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Lewis Goldberg
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tall_walt wrote:
The oldest settlement close that I'm aware of, still standing, is Mission San Juan Capistrano, founded October 30, 1775:


Dearlove wrote:
Of course I can already hear the Italians pointing out that's nothing. And the Egyptians gently coughing about the Italians thinking their stuff is old.


When I was a kid, I went on a school field trip to Mission SJC, and was gushing to my Mom afterwards about how old it was. She was from Poland, and said something to the effect of "we have public restrooms older than that back home."
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Harmonica
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Some ten years ago I worked on the right-end of "that big square building", mentioned after 3:20 and one of the main targets of Operation Oyster. Today they are industrial monuments. They are beautiful.

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Harmonica
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This photo is taken 1 kilometer from my appartment. Early september 1944 the British army was advancing north through Belgium. A company or batallion - elements of Schwerer Jagdpanzer Abteilung 559 - of Jagdpanthers and Sturmgeschütze were transported to the railway placement of Tilburg, about 500 meters north from where the picture was illegally taken.

The railway staff was gone and people watching were forced to help unloading. Here an impressive Jagdpanther crosses the road towards Belgium, where they were pretty successful. However one by one they were taken out during the liberation of the province of North-Brabant, which goes together with operation Market-Garden.

The crossing looks today more or less the same. I often passes by on bike. The crossing now has traffic lights. The water tower and the graveyard with the statues of many saints are still there.



Sorry, I couldn't find a bigger picture.
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Justin Case
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Btw, readers in this thread may well be interested in this fun geeklist:

I Can See My House From Here!!!

The list is about finding the actual place you live (or very close to it) on game boards, so most of the games in the list are wargames and historical games of one variety or another.


cool

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Billy McBoatface
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Yes indeedy, history is near my house. This is the Old North Bridge, 15 minutes drive from me, where the first shot of the revolutionary war was fired:



Some claim that the first shot was in Lexington, at a place about a mile from my house, but that's baloney. Nobody knows who fired the shot in Lexington, not even whether it was the British or the revolutionaries, it didn't hit anybody, most likely somebody had a jittery finger and accidentally set off their gun. The first intentional shot, aimed at the enemy, was at the bridge above, a few hours after the Lexington incident.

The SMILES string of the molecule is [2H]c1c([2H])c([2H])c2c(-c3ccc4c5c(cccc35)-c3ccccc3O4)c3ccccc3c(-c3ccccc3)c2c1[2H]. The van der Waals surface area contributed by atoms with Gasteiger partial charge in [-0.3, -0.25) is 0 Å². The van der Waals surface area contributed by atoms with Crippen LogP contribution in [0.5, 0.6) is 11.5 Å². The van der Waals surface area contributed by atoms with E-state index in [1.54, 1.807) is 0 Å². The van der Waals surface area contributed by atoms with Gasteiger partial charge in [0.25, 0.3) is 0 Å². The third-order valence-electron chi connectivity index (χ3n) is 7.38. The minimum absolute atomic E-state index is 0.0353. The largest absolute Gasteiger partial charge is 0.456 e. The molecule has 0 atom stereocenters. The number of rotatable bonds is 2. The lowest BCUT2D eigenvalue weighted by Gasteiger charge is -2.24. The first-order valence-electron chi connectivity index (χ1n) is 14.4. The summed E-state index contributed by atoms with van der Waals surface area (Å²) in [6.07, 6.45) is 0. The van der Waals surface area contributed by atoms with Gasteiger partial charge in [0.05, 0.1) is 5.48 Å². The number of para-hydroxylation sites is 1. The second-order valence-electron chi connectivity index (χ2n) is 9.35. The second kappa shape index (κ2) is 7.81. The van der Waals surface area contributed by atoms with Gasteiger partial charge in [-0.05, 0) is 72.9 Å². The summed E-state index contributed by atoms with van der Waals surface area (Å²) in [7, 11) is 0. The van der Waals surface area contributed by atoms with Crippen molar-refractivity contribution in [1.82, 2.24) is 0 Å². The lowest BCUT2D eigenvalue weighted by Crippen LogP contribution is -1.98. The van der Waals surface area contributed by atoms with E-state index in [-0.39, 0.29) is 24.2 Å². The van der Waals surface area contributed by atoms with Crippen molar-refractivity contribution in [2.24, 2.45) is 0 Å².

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Wendell
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Gambiteer wrote:
wifwendell wrote:
A few miles away is Huffman Prairie flying field, where Wilbur and Orville Wright perfected the first practical airplane.

Are you a Wright Brothers fan? My favorite place to vacation is just a few miles from Kitty Hawk.


I am. But I've never been to Kitty Hawk (though I wouldn't mind going there). They just needed a flat and reliably windy place and thanks to the kind advice of a US government weather expert, that was the pick!
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Cal Macewan
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My town (Malton) is built upon the site of the Roman fort of Derventio Brigantum, about 20 miles NE of Eboracum (York).
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Raymond Morehouse
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I recently moved back to the States from St Andrews, Scotland. You could tell nearly the entire history of Scotland in terms of St Andrews (as a parade does each year) but here is a little piece of board game lore:

The building pictured is Dean's Court. It was built in the 12th century and serves as a university residence. In the early 1980's it became the birthplace of Talisman: The Magical Quest Game, which of course has gone on to be a little industry of itself. You can read the whole story here: http://www.harris-authors.com/talisman_history.html

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David Bush
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I live in Madison County, Virginia, about 6 miles North, and slightly to the West, of James Madison's Montpelier. This being Virginia, there are doubtless many closer sites where something pivotal in history took place but I don't know about it. The neighbors down the road sometimes leave their billy goat on a chain near the road so that I can pet him.